October 21, 2019
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Using art’s power to help young people create a sense of hope and belonging

Louisville artists use creative expression to help young people, especially LGBTQ+ teens, hold space and feel seen.

As a Black lesbian/queer woman, artist Talesha "Tala" Wilson can relate to the young people she mentors at Louisville Youth Group, a local nonprofit that helps create safe spaces for LGBTQIA+ youth and allies. Photos by Josh Miller/IDEAS xLab

Read more from this series

This story is from a series of essays written by artists and participants in Our Emotional Wellbeing, an initiative from the Louisville nonprofit IDEAS xLab. The two-year program invites artists to collaborate with young people ages 12-20 with the aim of harnessing art’s power to create inclusive communities where everyone can be their authentic selves. Read all the stories in the series here.

“Reflect on a time you felt invisible.”

That’s what we asked the young people of Louisville Youth Group, all LGBTQ+ and allied young people under the age of 21, during one of our first Our Emotional Wellbeing activities.

“What did that invisibility feel like for you?” we asked. The young people wrote and shared their responses before selecting an object in the room to pose with to bring attention—visibility—to that item. It was very surprising to see how creative students got with their choices and how comfortable they looked doing what felt natural to them. Centering the focus on a microwave by posing dramatically on top of it, holding a floor lamp over their head as a demonstration of strength. This stirred some much-needed conversations about how visibility makes us feel and the ways that we can increase it.

We experienced how powerful this was when, during social sharing time, a student said, “It feels good to be able to find someone who shares the same views that I do.” The experience revealed how these different forms of artistic and creative expression can support finding commonality among your peers and social groups.

As two artists based in Louisville, Kentucky, we collaborate to bring together our artistic renaissance of self-awareness, individual and collective empowerment, diversity and inclusion, and community engagement with poetry, writing, and advocacy. This work can take many forms, from creating educational videos on applying makeup, modeling in a photo shoot, providing educational workshops on positive sexuality, facilitating community conversations on the intersectionality of gender, race, class, and sexuality, leading poetry and writing workshops, and teaching resilience.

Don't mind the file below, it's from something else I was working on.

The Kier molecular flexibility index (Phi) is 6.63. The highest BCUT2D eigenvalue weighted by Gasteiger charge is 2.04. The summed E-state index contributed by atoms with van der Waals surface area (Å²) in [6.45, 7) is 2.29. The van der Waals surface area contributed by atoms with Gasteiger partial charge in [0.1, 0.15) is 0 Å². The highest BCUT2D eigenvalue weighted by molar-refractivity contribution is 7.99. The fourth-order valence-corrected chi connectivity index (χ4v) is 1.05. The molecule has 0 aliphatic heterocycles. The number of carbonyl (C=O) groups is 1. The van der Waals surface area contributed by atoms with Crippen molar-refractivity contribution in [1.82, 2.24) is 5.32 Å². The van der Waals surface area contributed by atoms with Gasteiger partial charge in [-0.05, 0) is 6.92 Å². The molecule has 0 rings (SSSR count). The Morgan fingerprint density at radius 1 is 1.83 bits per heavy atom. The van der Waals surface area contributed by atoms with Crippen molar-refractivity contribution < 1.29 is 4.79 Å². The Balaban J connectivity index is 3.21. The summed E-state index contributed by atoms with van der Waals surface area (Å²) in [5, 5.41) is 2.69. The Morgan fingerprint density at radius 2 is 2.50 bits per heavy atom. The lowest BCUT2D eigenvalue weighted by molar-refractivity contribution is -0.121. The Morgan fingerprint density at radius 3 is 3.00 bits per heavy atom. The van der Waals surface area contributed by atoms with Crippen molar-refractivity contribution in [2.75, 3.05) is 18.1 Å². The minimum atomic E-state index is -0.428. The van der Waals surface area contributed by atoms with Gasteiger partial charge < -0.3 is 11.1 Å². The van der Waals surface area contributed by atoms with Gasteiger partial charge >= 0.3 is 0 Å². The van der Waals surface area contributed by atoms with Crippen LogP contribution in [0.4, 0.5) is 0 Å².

Louisville artists Talesha “Tala” Wilson (left) and Jasemine “Jazzy J” Reed are artists-in-residence at IDEAS xLab.

Through our collaborative partnership with Louisville Youth Group, as part of IDEAS xLab’s Our Emotional Wellbeing program, we are reminded that barriers and social constructs continue to stifle young people’s sense of empowerment and acceptance. That is why we are both so excited and grateful for this opportunity to work with these children and young adults to illustrate the ways in which co-creating art can positively impact their sense of belonging and their hope for the future.

During one such collaboration, Jazzy J read a poem by Nicole Sealey titled “Legendary,” which is inspired by Pepper Labeija, a well-decorated transgendered woman and pioneer of ballroom culture in New York City. Following the reading, we discussed the mood of the writer. Students were fully engaged offering suggestions that the narrator in the poem is “confident,” and “proud.”

Working with LYG reveals just how powerful and important it is to create safe spaces for young people to come together and present fully as themselves.

As a Black lesbian/queer woman, Tala relates to some of the experiences of the youth at LYG as it pertains to acceptance by society for our sexuality, gender, and class. One of the participants noted during a discussion about what we do when others do things to us we do not like: “I went shopping with my mother and she insisted that I buy clothes from the men’s section, but I wanted to get my school clothes from the women’s section and she wouldn’t let me.” They went on to explain how they felt unheard and felt invisible. Although unable to relate specifically to that scenario, Tala has felt voiceless as it pertains to people taking her lesbianism seriously and was able to offer suggestions on how to handle that situation if it happens again. It’s times like those that remind us why this work is essential for not only the young people’s growth, but ours as well.

We understand that many members of LYG navigate barriers and social constructs that are not inclusive or representative of their community. This is exactly why our team from IDEAS xLab is collaborating with LYG on the Our Emotional Wellbeing project. Over the next several months, we will create multiple arts-based programs that will include creative writing, artistic development and expression, positive self-coping skills, open discussion, and critical thinking and youth leadership. Our ultimate goal is for the young people of LYG to feel an increased sense of hope and belonging, so they can navigate the world with confidence, embrace the shadows, and continually find alternative solutions.

Jasemine "Jazzy J" Reed and Talesha "Tala" Wilson

IDEAS xLab